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Disintegration: The Splintering of Black America

Disintegration: The Splintering of Black America

Written by Eugene Robinson

Narrated by Alan Bomar Jones


Disintegration: The Splintering of Black America

Written by Eugene Robinson

Narrated by Alan Bomar Jones

ratings:
4.5/5 (5 ratings)
Length:
7 hours
Publisher:
Released:
Nov 17, 2010
ISBN:
9781452670119
Format:
Audiobook

Description

The African American population in the United States has always been seen as a single entity: a "Black America" with unified interests and needs. In his groundbreaking book Disintegration, longtime Washington Post journalist Eugene Robinson argues that, through decades of desegregation, affirmative action, and immigration, the concept of Black America has shattered. Now, instead of one, there are four distinct groups: a Mainstream middle-class majority with a solid stake in society; a large Abandoned minority with less hope than ever of escaping poverty; a small Transcendent elite, whose enormous wealth and power make even whites genuflect; and newly Emergent groups of mixed-race individuals and recent black immigrants who question what black even means.



Using historical research, reporting, census data, and polling, Robinson shows how these groups have become so distinct that they view each other with mistrust and apprehension. And yet all are reluctant to acknowledge division. Disintegration shines light on crucial debates about affirmative action, the importance of race versus social class, and the ultimate questions of whether and in what form racism and the black community endure.
Publisher:
Released:
Nov 17, 2010
ISBN:
9781452670119
Format:
Audiobook


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    1 person found this helpful

    DisintegrationEugene RobinsonEugene Robinson is perhaps best-known as a columnist for the Washington Post, where he comments on the national scene, particularly politics, from his post in the nation’s capital. But he is also an author of several books. This, his latest, is an examination of what he describes as the end of what had been a more or less monolithic Afro-American community.In Robinson’s view, previous to the mid-60s, Jim Crow laws in the South and de facto segregation in housing and discrimination in employment in the North resulted in a more or less communal experience among blacks, and forged an identity and unity that allowed them to survive and to struggle for their rights. But the passing of the Civil Rights Acts in the mid and late 60’s opened up possibilities in housing and employment for blacks that had not existed. In addition, reform of immigration laws saw a wave of black immigration from the Caribbean and Africa. These critical events, according to Robinson, resulted in the splintering of black Americans into four distinct groups: The Transcendent--those with wealth and power; the Mainstream--middle-and upper middle class blacks, the majority; the Emergent--two subgroups, those who are biracial and those who are the new immigrants; the Abandoned--those who live in a cycle of poverty and its attendant ills.To make his case, Robinson uses an impressive and eye-opening array of statistics about black America that had me amazed. “Everybody knows” about the Abandoned and their problems. But how many people really know about the other groups? I had no idea just how large the black middle class was, no idea of the extent of the Transcendent (of whom Barack Obama is merely the most obvious). While I knew that there was immigration from African countries and the Caribbean, I had no idea of the extent--or the kind of people who were immigrating; they are among the best educated of all immigrant groups. It goes on and on.I found it highly informative and utterly fascinating, doubly so because of having read Isabel Wilkerson’s The Warmth of Other Suns immediately before starting Robinson’s book.But the end of the book somewhat weakens what has gone before. Robinson seems to shift focus, as if he started out to do one thing with the book and wound up doing something else. He ends with serious concern about the Abandoned, which is natural enough--but has very little new to offer. As he himself says, “everyone knows” about these problems, “everyone knows” that Something Has To Be Done. But what? Robinson does not come up with any new ideas, just generalities that “everyone knows.”That was disappointing, but should not deter anyone from reading this excellent, informative book. Highly recommended.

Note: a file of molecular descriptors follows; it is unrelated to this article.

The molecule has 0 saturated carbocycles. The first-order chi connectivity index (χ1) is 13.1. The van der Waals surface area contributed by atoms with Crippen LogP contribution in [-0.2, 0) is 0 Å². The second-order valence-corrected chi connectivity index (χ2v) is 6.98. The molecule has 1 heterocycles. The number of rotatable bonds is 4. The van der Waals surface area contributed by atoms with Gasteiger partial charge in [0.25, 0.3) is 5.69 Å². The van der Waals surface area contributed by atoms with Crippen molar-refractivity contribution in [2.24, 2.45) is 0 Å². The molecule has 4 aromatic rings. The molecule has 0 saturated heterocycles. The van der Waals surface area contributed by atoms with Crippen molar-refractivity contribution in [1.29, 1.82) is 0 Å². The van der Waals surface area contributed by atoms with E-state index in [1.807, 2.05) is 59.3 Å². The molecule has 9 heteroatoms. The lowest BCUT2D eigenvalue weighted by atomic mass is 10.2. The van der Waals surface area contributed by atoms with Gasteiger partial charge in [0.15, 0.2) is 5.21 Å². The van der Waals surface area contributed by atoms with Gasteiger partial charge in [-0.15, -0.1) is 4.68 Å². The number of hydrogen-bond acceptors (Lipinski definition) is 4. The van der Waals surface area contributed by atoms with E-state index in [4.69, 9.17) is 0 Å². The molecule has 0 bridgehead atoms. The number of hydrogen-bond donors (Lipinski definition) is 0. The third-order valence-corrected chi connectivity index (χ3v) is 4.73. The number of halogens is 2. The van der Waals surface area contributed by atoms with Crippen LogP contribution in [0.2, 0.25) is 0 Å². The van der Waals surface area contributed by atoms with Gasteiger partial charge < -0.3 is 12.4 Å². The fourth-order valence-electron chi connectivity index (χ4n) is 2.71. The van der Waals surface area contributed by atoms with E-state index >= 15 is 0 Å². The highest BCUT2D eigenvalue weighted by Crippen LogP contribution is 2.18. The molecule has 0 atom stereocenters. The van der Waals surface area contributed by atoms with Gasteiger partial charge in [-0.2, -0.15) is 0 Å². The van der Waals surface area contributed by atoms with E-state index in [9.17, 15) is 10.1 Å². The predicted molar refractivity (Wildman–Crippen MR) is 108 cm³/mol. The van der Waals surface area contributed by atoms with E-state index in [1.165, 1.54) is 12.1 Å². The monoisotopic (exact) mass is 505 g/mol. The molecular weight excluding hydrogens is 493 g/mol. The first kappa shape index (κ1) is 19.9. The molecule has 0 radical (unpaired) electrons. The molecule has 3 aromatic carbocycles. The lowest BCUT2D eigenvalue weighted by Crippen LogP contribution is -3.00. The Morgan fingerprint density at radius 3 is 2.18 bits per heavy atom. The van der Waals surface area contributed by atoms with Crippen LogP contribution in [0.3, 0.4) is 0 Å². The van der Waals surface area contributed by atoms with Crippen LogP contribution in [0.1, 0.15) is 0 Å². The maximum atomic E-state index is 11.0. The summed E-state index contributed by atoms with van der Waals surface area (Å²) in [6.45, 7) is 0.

1 person found this helpful